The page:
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GB – good speech, well delivered

Posted on 4 March 2009 | 7:03pm

I watched Gordon’s speech to Congress in the company of BBC journalists as I was commenting on it for The News Channel. Half way through, I could tell they were listening more intently than is often the case. Then when I heard Jon Sopel say ‘this is better than his usual…’ (as near as a politician gets to praise from a journalist) I knew it was going well.

The only communications that works in modern politics is authenticity, and the reason it worked as a speech was because it was authentic Gordon Brown. He could have made it to any audience, from a Labour Party fundraiser or poverty-fighting charity to a gathering of financial institutions or the next G20 summit. I hope people try to see the whole thing, not just the clips and the surrounding blather on the news bulletins.

I thought it was interesting to see an American audience react so positively to the line that whilst we support the free market, we do not support values-free markets, and that the values of the good society need to be applied to the good economy too. It was rich in values, the values of his politics, Labour politics and progressive politics in general. Hence the focus, albeit with a backdrop dominated by the economic crisis, on the environment and Africa. I found his description of the boy killed in Rwanda, whose final words were that the United Nations would help, genuinely moving.

Such a pitch is clearly easier with a Democrat rather than a Republican President, but it seemed to go down fine on both sides of the aisle. I also liked the Biblical touches and the references to his father’s influence upon ‘son of the Manse’ Brown.

There was a strong message in there for the Americans that they have to work ‘for and with the world,’ and when he started to go through some of the problem areas which need to be addressed for the future success of the global economy, you began to see the outline of the agenda for the forthcoming G20 Summit.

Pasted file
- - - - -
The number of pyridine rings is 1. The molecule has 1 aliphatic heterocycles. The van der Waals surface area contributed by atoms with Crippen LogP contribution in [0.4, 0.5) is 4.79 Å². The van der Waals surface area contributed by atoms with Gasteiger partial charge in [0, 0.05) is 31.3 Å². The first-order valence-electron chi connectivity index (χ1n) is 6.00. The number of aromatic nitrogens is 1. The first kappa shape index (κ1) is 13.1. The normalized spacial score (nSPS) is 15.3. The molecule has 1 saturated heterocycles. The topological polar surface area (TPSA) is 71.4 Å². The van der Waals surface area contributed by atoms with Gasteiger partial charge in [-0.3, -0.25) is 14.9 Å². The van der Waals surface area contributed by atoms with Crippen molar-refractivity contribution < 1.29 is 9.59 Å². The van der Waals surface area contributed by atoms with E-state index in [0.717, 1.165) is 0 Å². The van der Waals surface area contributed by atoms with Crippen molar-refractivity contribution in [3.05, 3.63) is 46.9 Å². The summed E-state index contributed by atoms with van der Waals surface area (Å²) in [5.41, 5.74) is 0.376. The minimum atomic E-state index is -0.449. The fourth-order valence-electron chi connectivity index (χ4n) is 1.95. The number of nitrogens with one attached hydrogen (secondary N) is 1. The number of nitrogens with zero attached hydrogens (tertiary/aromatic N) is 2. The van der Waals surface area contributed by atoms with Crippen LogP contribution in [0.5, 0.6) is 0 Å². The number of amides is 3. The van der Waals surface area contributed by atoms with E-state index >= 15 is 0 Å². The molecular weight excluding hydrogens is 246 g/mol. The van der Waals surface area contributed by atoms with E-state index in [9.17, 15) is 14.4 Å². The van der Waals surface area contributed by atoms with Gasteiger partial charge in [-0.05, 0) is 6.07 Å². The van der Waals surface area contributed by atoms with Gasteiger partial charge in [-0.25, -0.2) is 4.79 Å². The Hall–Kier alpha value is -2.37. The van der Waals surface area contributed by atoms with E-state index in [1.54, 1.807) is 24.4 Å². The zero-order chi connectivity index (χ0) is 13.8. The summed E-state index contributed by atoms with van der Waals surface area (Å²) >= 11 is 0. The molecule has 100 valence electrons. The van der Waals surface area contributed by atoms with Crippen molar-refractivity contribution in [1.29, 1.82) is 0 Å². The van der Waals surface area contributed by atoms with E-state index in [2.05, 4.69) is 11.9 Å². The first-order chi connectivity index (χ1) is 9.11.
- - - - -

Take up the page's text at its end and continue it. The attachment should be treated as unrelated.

I said here a few days ago that some speeches matter more than most. This one mattered, for short, medium and long-term reasons. The short-term judgement will be decided by the immediate reaction of public and media; the medium term rests upon what comes out of that G20 process; the long-term, most important of all, on the impact of those decisions.

So it’s a three stage process aimed at leading the world from recession to recovery, showing the values and the policy decisions required to do so. The first stage went well.

  • Alina Palimaru

    The Ted Kennedy moment was well-received in the galleries… Read More… He is very popular here. U.S. as “indispensible, irrepressible nation” went well too. “Fear” vs. “faith” in future, good.

    Robust economic argument, putting it into perspective for Americans that protectionism is more detrimental than anything else! “New frontier is that there is no frontier” — excellent!

    Regarding “global new deal” — so far reactions have been mixed, because it confuses people: does he mean international body monitoring global economy, or just a global concerted effort by nations…

    The Rwandan child example was heart-wrenching but brilliant!! Hammered the point, some here welled up!

    But I must note…GB is no TB… I am not sure there was a “hand of history on our shoulder” moment.

  • Vic

    Sorry, Alastair, but the time for talk is long over. If we’re only just past the ‘first stage’ then someone needs a rocket up their backside. People are losing their jobs, their homes and their self-esteem.

    We need these bright, innovative people to Get Things Done. Every day is a day nearer the next mortgage payment, which we may not be able to make.

  • Gabrielle L-P

    Well said and a well crafted blog AC